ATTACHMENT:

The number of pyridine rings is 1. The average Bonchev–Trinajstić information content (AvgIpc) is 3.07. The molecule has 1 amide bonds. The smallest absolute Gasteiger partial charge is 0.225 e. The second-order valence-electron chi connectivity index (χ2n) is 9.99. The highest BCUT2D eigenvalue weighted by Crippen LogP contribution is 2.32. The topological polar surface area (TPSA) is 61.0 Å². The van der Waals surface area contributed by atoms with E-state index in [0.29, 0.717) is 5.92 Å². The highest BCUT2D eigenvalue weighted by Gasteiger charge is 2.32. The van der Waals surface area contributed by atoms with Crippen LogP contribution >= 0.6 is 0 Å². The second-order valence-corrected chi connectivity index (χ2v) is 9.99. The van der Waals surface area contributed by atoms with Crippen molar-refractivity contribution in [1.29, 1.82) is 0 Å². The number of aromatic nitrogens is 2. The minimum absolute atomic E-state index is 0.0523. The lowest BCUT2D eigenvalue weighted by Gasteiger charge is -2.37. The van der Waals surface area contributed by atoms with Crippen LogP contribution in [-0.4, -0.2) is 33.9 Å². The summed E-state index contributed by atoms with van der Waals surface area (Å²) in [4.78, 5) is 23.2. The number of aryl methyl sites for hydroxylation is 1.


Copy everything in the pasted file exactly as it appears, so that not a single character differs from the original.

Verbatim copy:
The number of pyridine rings is 1. The average Bonchev–Trinajstić information content (AvgIpc) is 3.07. The molecule has 1 amide bonds. The smallest absolute Gasteiger partial charge is 0.225 e. The second-order valence-electron chi connectivity index (χ2n) is 9.99. The highest BCUT2D eigenvalue weighted by Crippen LogP contribution is 2.32. The topological polar surface area (TPSA) is 61.0 Å². The van der Waals surface area contributed by atoms with E-state index in [0.29, 0.717) is 5.92 Å². The highest BCUT2D eigenvalue weighted by Gasteiger charge is 2.32. The van der Waals surface area contributed by atoms with Crippen LogP contribution >= 0.6 is 0 Å². The second-order valence-corrected chi connectivity index (χ2v) is 9.99. The van der Waals surface area contributed by atoms with Crippen molar-refractivity contribution in [1.29, 1.82) is 0 Å². The number of aromatic nitrogens is 2. The minimum absolute atomic E-state index is 0.0523. The lowest BCUT2D eigenvalue weighted by Gasteiger charge is -2.37. The van der Waals surface area contributed by atoms with Crippen LogP contribution in [-0.4, -0.2) is 33.9 Å². The summed E-state index contributed by atoms with van der Waals surface area (Å²) in [4.78, 5) is 23.2. The number of aryl methyl sites for hydroxylation is 1.